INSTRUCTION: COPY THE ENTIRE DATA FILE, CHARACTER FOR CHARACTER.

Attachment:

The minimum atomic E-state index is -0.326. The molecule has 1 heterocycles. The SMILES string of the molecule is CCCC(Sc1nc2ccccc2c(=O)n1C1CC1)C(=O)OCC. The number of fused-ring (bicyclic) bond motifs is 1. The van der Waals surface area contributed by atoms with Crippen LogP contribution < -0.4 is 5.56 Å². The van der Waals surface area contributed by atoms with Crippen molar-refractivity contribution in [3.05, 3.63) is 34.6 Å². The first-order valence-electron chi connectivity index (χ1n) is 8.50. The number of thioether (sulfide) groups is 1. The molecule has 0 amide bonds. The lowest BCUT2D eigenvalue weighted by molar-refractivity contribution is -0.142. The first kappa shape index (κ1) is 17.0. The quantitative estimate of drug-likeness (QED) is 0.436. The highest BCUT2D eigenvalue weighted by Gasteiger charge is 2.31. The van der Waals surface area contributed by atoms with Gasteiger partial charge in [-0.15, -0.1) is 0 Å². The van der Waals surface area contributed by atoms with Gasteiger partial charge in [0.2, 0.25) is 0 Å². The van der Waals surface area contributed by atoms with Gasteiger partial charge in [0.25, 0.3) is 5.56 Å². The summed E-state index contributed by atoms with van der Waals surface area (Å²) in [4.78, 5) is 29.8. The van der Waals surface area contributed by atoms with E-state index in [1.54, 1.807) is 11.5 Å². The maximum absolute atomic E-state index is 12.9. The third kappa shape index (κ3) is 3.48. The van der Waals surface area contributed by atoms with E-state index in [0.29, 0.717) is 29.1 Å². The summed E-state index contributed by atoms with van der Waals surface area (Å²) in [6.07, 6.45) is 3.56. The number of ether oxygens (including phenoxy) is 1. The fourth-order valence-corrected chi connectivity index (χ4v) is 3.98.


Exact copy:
The minimum atomic E-state index is -0.326. The molecule has 1 heterocycles. The SMILES string of the molecule is CCCC(Sc1nc2ccccc2c(=O)n1C1CC1)C(=O)OCC. The number of fused-ring (bicyclic) bond motifs is 1. The van der Waals surface area contributed by atoms with Crippen LogP contribution < -0.4 is 5.56 Å². The van der Waals surface area contributed by atoms with Crippen molar-refractivity contribution in [3.05, 3.63) is 34.6 Å². The first-order valence-electron chi connectivity index (χ1n) is 8.50. The number of thioether (sulfide) groups is 1. The molecule has 0 amide bonds. The lowest BCUT2D eigenvalue weighted by molar-refractivity contribution is -0.142. The first kappa shape index (κ1) is 17.0. The quantitative estimate of drug-likeness (QED) is 0.436. The highest BCUT2D eigenvalue weighted by Gasteiger charge is 2.31. The van der Waals surface area contributed by atoms with Gasteiger partial charge in [-0.15, -0.1) is 0 Å². The van der Waals surface area contributed by atoms with Gasteiger partial charge in [0.2, 0.25) is 0 Å². The van der Waals surface area contributed by atoms with Gasteiger partial charge in [0.25, 0.3) is 5.56 Å². The summed E-state index contributed by atoms with van der Waals surface area (Å²) in [4.78, 5) is 29.8. The van der Waals surface area contributed by atoms with E-state index in [1.54, 1.807) is 11.5 Å². The maximum absolute atomic E-state index is 12.9. The third kappa shape index (κ3) is 3.48. The van der Waals surface area contributed by atoms with E-state index in [0.29, 0.717) is 29.1 Å². The summed E-state index contributed by atoms with van der Waals surface area (Å²) in [6.07, 6.45) is 3.56. The number of ether oxygens (including phenoxy) is 1. The fourth-order valence-corrected chi connectivity index (χ4v) is 3.98.